On Sunday, after international criticism and large protests, a groundbreaking agreement was signed to reverse the military takeover. It has been nearly a month since the top general of Sudan ousted the prime minister.
In Khartoum, General Abdel Fattah al-Burhan appeared for the televised ceremony at the presidential palace with a haggard-looking premier Abdalla Hamdok. Abdalla Hamdok had just been freed from his house arrest.
As a result of the 14-point agreement, a civilian transition has been restored that was interrupted by the October 25 coup, which threw the northeast African land into turmoil and set off street protests.
After weeks of crisis talks including Sudanese and outside players, the agreement declared that “the decision of the general commander of the armed forces to relieve the transitional Prime Minister is canceled” which released all the political detainees.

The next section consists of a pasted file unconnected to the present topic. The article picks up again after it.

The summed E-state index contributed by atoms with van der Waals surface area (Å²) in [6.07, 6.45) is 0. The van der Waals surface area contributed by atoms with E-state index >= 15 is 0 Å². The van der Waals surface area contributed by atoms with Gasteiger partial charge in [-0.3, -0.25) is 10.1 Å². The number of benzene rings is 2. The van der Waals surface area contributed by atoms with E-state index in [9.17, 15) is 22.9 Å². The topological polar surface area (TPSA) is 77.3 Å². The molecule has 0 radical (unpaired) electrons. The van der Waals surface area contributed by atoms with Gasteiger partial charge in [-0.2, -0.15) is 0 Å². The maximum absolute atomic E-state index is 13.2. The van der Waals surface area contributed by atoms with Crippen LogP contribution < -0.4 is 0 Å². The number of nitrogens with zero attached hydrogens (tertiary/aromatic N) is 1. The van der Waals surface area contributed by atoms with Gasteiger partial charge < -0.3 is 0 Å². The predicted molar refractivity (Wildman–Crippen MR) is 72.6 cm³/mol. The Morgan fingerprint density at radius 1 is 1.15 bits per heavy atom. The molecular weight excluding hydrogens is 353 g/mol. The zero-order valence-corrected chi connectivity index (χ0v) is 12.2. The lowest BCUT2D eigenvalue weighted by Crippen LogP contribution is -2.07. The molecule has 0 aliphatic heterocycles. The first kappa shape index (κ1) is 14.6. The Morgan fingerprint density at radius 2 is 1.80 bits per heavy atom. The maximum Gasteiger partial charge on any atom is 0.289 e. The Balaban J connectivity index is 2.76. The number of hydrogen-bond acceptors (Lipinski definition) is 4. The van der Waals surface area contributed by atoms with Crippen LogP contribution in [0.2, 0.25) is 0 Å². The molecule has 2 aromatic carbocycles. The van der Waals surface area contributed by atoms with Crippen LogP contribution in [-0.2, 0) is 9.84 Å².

The country hopes that it will be able to return to its fragile transition process with the effect of full democracy that began post-2019 outset of president Omar al-Bashir.
On October 25, Mr. Burhan declared a state of emergency across the nation and ousted Mr. Hamdok’s government in an act that upended the two-year transition to civilian rule. This transition led to spark and protest in international condemnation.